But this partial recovery will dramatically accelerate social media investments. Those companies that spent a little will spend a lot and many who didn’t spend any will make at least small, if not dramatic, investments beginning in 2010. As the market truly recovers over the next 5 years the investments will grow dramatically. The disruption we’ve felt over the last 5 years will only be matched by the level of adoption we’ll see over the next 5.

I’ve thought a lot about what the next 5 years will look like and I am still going to do a lot more thinking. Here’s where I’m at today:

  • Spending will continue to increase at year over year rate that will surprise all of us (I hesitate to say exponential but close to it).
  • I think the job problem will not change anytime soon. Companies will try to automate and outsource more and more.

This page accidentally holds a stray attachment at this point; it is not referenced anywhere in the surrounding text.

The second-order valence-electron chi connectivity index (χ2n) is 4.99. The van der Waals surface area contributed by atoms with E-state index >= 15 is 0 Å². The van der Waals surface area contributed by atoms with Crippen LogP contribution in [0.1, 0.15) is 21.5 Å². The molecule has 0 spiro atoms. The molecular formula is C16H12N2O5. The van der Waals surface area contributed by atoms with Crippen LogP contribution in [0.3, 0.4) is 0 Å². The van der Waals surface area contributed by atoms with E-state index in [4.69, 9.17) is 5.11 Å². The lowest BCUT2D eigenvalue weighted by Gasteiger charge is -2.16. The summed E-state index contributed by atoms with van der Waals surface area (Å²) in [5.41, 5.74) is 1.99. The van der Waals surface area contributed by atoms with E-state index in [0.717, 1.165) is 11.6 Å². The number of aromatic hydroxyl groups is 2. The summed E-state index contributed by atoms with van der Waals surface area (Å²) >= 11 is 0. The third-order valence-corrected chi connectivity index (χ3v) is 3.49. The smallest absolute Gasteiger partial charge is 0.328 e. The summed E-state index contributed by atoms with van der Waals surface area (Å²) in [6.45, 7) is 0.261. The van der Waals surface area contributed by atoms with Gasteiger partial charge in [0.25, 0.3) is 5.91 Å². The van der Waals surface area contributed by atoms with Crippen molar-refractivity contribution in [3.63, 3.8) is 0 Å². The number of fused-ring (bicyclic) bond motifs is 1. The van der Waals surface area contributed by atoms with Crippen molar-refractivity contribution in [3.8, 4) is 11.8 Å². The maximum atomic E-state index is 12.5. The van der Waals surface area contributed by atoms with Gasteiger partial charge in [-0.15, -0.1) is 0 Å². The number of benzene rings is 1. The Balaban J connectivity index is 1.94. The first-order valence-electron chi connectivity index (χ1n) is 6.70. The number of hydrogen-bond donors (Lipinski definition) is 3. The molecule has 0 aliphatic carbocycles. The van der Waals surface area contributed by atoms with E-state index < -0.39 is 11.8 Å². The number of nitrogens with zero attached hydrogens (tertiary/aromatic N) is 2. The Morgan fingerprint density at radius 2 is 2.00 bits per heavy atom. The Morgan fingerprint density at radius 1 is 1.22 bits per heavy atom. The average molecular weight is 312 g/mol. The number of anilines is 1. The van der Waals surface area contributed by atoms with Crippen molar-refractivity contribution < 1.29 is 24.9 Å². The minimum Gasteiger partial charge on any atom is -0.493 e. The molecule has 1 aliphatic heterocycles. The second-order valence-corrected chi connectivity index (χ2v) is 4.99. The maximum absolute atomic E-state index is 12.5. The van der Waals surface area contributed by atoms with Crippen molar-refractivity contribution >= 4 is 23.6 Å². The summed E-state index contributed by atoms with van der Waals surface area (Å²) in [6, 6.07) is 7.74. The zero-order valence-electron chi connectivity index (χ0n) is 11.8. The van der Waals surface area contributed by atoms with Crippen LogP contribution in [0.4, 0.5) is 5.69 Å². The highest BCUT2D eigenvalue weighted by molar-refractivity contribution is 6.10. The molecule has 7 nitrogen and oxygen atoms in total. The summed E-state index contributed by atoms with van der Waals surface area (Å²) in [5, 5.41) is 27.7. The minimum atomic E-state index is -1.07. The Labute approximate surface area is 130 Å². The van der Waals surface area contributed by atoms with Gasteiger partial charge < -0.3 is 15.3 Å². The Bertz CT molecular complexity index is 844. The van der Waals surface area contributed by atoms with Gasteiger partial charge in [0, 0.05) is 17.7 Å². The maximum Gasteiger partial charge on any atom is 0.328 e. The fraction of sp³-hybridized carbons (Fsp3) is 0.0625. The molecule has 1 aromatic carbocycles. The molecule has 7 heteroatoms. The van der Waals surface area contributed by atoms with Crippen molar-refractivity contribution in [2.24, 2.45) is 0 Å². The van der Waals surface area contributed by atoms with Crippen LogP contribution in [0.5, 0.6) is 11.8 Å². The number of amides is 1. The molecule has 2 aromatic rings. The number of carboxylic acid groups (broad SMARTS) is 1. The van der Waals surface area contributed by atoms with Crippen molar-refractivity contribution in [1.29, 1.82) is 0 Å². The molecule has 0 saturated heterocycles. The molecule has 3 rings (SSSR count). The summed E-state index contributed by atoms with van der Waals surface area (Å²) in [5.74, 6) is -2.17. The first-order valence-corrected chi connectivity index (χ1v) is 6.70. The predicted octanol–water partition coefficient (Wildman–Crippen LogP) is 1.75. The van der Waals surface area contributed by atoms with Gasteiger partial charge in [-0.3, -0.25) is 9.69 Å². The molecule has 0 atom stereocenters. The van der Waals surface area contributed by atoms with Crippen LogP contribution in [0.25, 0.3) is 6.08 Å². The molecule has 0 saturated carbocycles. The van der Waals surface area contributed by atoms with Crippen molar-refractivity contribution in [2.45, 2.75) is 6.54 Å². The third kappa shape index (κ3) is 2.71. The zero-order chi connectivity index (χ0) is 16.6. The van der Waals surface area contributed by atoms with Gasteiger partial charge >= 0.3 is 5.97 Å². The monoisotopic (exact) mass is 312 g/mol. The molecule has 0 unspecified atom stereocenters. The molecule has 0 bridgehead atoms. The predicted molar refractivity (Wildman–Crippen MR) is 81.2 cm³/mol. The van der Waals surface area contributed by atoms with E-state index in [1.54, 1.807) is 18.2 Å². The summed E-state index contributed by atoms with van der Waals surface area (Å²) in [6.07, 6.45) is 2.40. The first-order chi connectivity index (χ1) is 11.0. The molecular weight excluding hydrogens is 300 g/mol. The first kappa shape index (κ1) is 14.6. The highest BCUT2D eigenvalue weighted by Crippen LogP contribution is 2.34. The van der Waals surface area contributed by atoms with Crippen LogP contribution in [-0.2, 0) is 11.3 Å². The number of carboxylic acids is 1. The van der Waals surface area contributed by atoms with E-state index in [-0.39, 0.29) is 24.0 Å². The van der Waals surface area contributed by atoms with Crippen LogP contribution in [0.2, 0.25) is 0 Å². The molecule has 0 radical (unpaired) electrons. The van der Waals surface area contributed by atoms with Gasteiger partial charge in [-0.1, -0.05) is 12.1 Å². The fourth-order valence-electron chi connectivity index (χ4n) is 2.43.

• This will lead to agencies doing more and more of the social media work for brands. Good for agencies bad for brands if not done transparently and strategically.
  • To do this well I think we’ll see “Social Media Ambassadors” and more consultants embedded within brands.
  • Interns will get a lot of experience running social media. This is great for them and bad for brands if they aren’t provided proper training and guidance.

What do you think? I’d love to hear your thoughts.

Photo credit by Balakov

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About Tac

Social media anthropologist. Communications strategist. Business model junkie. Chief blogger here at New Comm Biz.

  • http://blog.ecairn.com Laurent Pfertzel

    I tend to agree with you.
    Somewhere I read that salaries for social media are replacing media buy (to some extent of course given the huge media buy budget of the average brand). It makes sense as people are spending more of their time in social media. Budgets follow.
    Probably enterprises will want to keep their marketing headcount stable (I’ve never seen those grow much, especially in tough time like what we experience nowadays).
    So yes, I see agencies getting the big chunk of it.
    2 Challenges I see: